|Monthly Tech-Tip |
This measuring cup contains 30 squares of toilet paper or 11 grams (which has disintegrated quickly and has been propeller-mixed). I am about to dump the paper fiber and 1000 grams of plastic porcelain powder into the water and then mix that up and pour the slurry onto a plaster bat. Although the fiber is only 1% by weight of the dry mix, this completely changes the working properties of the clay. It is still plastic, but much more difficult to cut with a knife or wire. It rolls out nicely into very thin slabs and they are very tough and easy to manipulate and build with. As it hardens it is still pretty plastic.When forced to bend it slowly breaks as the fibers release across the boundaries. Two dry pieces of this clay can be joined using only water and they stick together! Of course this paper needs to burn out during firing, so you need good ventilation on your kiln. You might think that this paper clay shrinks much less than the non-paper version. Actually, it shrinks more (likely because of the increased percentage of water needed). The paper is imparting strength, that strength is enough to resist cracking on drying.
Two mugs have dried. The clay on the left shrinks 7.5% on drying, the one on the right only 6%. Yet it consistently cracks less! Not the slightest hairline crack, not even at the handle joins. Why? Green or dry strength. If the dry clay matrix has the strength it can resist cracking even if there are stresses from uneven drying. The clay on the right is made using Kentucky ball clay, which has good plasticity but fairly low drying strength. The clay on the left is a native terra cotta, very plastic and very strong in the green state (likely double or triple the white clay). To demonstrate further: If paper fiber were added to the white clay, it would not crack. Why? Not because it would shrink less with the added fiber, no, the shrinkage would stay the same. Increased strength imparted by the fiber would give it the power to resist cracking.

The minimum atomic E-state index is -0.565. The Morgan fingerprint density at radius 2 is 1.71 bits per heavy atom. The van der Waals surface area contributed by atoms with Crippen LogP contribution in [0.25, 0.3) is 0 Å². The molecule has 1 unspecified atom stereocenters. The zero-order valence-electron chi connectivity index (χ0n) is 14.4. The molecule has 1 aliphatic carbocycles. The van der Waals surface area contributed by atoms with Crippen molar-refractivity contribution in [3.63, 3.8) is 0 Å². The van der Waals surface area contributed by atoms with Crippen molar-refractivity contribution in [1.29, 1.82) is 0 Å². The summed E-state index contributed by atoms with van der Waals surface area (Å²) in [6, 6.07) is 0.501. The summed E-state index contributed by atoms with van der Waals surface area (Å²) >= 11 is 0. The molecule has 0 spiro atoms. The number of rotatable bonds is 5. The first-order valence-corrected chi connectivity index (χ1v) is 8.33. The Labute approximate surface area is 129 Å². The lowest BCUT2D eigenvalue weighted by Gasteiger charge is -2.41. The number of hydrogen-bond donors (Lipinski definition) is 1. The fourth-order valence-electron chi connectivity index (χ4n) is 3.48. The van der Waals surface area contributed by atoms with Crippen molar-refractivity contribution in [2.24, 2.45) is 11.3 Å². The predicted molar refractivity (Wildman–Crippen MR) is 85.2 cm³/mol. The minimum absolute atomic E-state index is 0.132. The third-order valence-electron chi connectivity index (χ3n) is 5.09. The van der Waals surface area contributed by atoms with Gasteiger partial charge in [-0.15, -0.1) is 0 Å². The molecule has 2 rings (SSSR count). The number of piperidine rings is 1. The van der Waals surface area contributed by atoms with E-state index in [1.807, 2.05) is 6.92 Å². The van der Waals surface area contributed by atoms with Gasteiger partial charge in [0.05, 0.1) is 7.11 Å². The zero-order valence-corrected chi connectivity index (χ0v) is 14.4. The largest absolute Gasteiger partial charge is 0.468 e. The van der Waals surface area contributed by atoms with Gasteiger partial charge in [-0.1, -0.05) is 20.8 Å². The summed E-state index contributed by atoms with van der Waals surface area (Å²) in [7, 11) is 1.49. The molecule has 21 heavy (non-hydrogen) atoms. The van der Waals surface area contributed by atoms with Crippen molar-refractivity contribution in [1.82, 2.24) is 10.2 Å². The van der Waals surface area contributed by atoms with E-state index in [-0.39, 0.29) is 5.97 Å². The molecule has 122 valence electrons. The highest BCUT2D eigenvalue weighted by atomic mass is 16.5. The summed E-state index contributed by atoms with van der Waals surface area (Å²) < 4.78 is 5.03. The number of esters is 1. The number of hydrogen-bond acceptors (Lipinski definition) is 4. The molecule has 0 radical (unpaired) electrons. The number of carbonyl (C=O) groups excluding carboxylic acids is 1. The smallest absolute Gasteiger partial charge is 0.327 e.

A broken section of dried paper clay (a kaolin-only porcelain). This contains 1% by weight paper fiber. Notice the fibers at the break, these give it great strength in the green state. At 1% there is a significant effect on the working properties of the plastic material. It is much tougher, resistant to tearing. But it is harder to achieve a smooth surface. 1% is likely the most paper you would want to put in a body for common use.
These are made from a whiteware having 0.5% paper fiber added. The paper addition speeds up the dewatering time. The clay throws well and the handles pulled extremely well. The mugs were stable enough to attach the handles immediately. Then I just left them out to dry overnight. There were no cracks in the morning, so I turned them upside down and rewet the bottoms by setting a wet sponge on them for a few minutes. That enabled me to trim them.
The green strength of clay bodies is an important property, it makes them resistant to breakage or damage during handling in production.